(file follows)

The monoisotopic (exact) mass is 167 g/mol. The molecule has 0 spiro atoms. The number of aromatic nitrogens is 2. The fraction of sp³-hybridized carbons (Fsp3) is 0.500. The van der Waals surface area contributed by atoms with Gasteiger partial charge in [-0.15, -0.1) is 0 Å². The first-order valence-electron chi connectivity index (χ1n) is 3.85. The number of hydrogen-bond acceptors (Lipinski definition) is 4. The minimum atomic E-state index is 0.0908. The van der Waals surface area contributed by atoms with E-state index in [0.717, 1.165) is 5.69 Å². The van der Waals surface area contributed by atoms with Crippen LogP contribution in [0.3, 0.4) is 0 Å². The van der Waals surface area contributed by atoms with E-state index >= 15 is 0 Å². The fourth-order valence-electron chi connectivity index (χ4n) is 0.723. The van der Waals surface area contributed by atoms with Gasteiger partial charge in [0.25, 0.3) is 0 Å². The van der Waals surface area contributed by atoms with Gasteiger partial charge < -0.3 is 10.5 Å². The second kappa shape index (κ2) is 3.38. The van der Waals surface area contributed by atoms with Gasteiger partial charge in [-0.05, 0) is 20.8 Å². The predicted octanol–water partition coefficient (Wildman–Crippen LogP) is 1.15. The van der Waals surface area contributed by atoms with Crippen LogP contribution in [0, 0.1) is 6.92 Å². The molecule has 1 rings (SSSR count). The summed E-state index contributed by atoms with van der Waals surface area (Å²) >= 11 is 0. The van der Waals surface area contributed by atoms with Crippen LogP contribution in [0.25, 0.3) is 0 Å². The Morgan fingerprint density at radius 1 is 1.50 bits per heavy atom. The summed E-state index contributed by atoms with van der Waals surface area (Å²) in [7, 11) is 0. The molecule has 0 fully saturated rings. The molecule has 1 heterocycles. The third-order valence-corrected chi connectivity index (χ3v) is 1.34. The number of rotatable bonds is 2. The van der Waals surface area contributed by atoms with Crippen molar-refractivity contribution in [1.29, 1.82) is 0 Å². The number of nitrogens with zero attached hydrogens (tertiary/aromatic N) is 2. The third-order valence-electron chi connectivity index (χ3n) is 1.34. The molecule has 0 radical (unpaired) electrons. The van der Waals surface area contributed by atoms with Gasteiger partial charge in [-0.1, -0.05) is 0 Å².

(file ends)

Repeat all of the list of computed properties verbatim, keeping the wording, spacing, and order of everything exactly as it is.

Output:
The monoisotopic (exact) mass is 167 g/mol. The molecule has 0 spiro atoms. The number of aromatic nitrogens is 2. The fraction of sp³-hybridized carbons (Fsp3) is 0.500. The van der Waals surface area contributed by atoms with Gasteiger partial charge in [-0.15, -0.1) is 0 Å². The first-order valence-electron chi connectivity index (χ1n) is 3.85. The number of hydrogen-bond acceptors (Lipinski definition) is 4. The minimum atomic E-state index is 0.0908. The van der Waals surface area contributed by atoms with E-state index in [0.717, 1.165) is 5.69 Å². The van der Waals surface area contributed by atoms with Crippen LogP contribution in [0.3, 0.4) is 0 Å². The van der Waals surface area contributed by atoms with E-state index >= 15 is 0 Å². The fourth-order valence-electron chi connectivity index (χ4n) is 0.723. The van der Waals surface area contributed by atoms with Gasteiger partial charge in [0.25, 0.3) is 0 Å². The van der Waals surface area contributed by atoms with Gasteiger partial charge < -0.3 is 10.5 Å². The second kappa shape index (κ2) is 3.38. The van der Waals surface area contributed by atoms with Gasteiger partial charge in [-0.05, 0) is 20.8 Å². The predicted octanol–water partition coefficient (Wildman–Crippen LogP) is 1.15. The van der Waals surface area contributed by atoms with Crippen LogP contribution in [0, 0.1) is 6.92 Å². The molecule has 1 rings (SSSR count). The summed E-state index contributed by atoms with van der Waals surface area (Å²) >= 11 is 0. The van der Waals surface area contributed by atoms with Crippen LogP contribution in [0.25, 0.3) is 0 Å². The Morgan fingerprint density at radius 1 is 1.50 bits per heavy atom. The summed E-state index contributed by atoms with van der Waals surface area (Å²) in [7, 11) is 0. The molecule has 0 fully saturated rings. The molecule has 1 heterocycles. The third-order valence-corrected chi connectivity index (χ3v) is 1.34. The number of rotatable bonds is 2. The van der Waals surface area contributed by atoms with Crippen molar-refractivity contribution in [1.29, 1.82) is 0 Å². The number of nitrogens with zero attached hydrogens (tertiary/aromatic N) is 2. The third-order valence-electron chi connectivity index (χ3n) is 1.34. The molecule has 0 radical (unpaired) electrons. The van der Waals surface area contributed by atoms with Gasteiger partial charge in [-0.1, -0.05) is 0 Å².